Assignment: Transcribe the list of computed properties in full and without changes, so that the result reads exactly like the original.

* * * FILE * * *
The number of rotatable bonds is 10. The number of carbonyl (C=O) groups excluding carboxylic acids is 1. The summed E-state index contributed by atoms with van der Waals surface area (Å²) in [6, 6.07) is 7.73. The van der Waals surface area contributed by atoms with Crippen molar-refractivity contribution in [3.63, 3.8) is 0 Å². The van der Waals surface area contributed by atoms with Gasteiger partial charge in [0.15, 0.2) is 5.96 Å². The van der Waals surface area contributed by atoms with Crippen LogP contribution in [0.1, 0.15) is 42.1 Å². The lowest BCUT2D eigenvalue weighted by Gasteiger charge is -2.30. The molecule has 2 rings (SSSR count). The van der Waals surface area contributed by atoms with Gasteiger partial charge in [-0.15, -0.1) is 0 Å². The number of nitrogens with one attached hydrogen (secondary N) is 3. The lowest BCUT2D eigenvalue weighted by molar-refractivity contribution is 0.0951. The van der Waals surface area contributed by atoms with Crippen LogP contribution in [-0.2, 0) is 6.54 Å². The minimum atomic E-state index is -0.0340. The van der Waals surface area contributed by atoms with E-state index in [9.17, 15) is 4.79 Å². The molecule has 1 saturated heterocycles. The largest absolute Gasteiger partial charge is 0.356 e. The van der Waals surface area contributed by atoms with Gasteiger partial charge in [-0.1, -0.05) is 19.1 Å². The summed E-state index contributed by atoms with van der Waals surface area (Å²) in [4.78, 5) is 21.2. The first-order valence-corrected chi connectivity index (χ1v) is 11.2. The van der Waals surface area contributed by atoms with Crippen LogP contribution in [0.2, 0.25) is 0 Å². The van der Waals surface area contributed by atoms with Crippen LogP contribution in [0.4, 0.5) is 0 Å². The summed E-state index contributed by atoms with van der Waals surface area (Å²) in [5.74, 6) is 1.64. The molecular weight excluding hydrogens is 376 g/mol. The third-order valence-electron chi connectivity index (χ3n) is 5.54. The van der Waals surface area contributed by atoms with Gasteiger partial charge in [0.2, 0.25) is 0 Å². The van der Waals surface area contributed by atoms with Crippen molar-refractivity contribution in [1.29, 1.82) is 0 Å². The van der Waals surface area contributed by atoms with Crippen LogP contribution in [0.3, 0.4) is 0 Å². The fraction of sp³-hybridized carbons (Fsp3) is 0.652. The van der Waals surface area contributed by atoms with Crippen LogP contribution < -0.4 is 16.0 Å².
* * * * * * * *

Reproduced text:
The number of rotatable bonds is 10. The number of carbonyl (C=O) groups excluding carboxylic acids is 1. The summed E-state index contributed by atoms with van der Waals surface area (Å²) in [6, 6.07) is 7.73. The van der Waals surface area contributed by atoms with Crippen molar-refractivity contribution in [3.63, 3.8) is 0 Å². The van der Waals surface area contributed by atoms with Gasteiger partial charge in [0.15, 0.2) is 5.96 Å². The van der Waals surface area contributed by atoms with Crippen LogP contribution in [0.1, 0.15) is 42.1 Å². The lowest BCUT2D eigenvalue weighted by Gasteiger charge is -2.30. The molecule has 2 rings (SSSR count). The van der Waals surface area contributed by atoms with Gasteiger partial charge in [-0.15, -0.1) is 0 Å². The number of nitrogens with one attached hydrogen (secondary N) is 3. The lowest BCUT2D eigenvalue weighted by molar-refractivity contribution is 0.0951. The van der Waals surface area contributed by atoms with Crippen LogP contribution in [-0.2, 0) is 6.54 Å². The minimum atomic E-state index is -0.0340. The van der Waals surface area contributed by atoms with E-state index in [9.17, 15) is 4.79 Å². The molecule has 1 saturated heterocycles. The largest absolute Gasteiger partial charge is 0.356 e. The van der Waals surface area contributed by atoms with Gasteiger partial charge in [-0.1, -0.05) is 19.1 Å². The summed E-state index contributed by atoms with van der Waals surface area (Å²) in [4.78, 5) is 21.2. The first-order valence-corrected chi connectivity index (χ1v) is 11.2. The van der Waals surface area contributed by atoms with Crippen LogP contribution in [0.2, 0.25) is 0 Å². The van der Waals surface area contributed by atoms with Crippen LogP contribution in [0.4, 0.5) is 0 Å². The summed E-state index contributed by atoms with van der Waals surface area (Å²) in [5.74, 6) is 1.64. The molecular weight excluding hydrogens is 376 g/mol. The third-order valence-electron chi connectivity index (χ3n) is 5.54. The van der Waals surface area contributed by atoms with Gasteiger partial charge in [0.2, 0.25) is 0 Å². The van der Waals surface area contributed by atoms with Crippen molar-refractivity contribution in [1.29, 1.82) is 0 Å². The van der Waals surface area contributed by atoms with Crippen LogP contribution in [0.3, 0.4) is 0 Å². The fraction of sp³-hybridized carbons (Fsp3) is 0.652. The van der Waals surface area contributed by atoms with Crippen LogP contribution < -0.4 is 16.0 Å².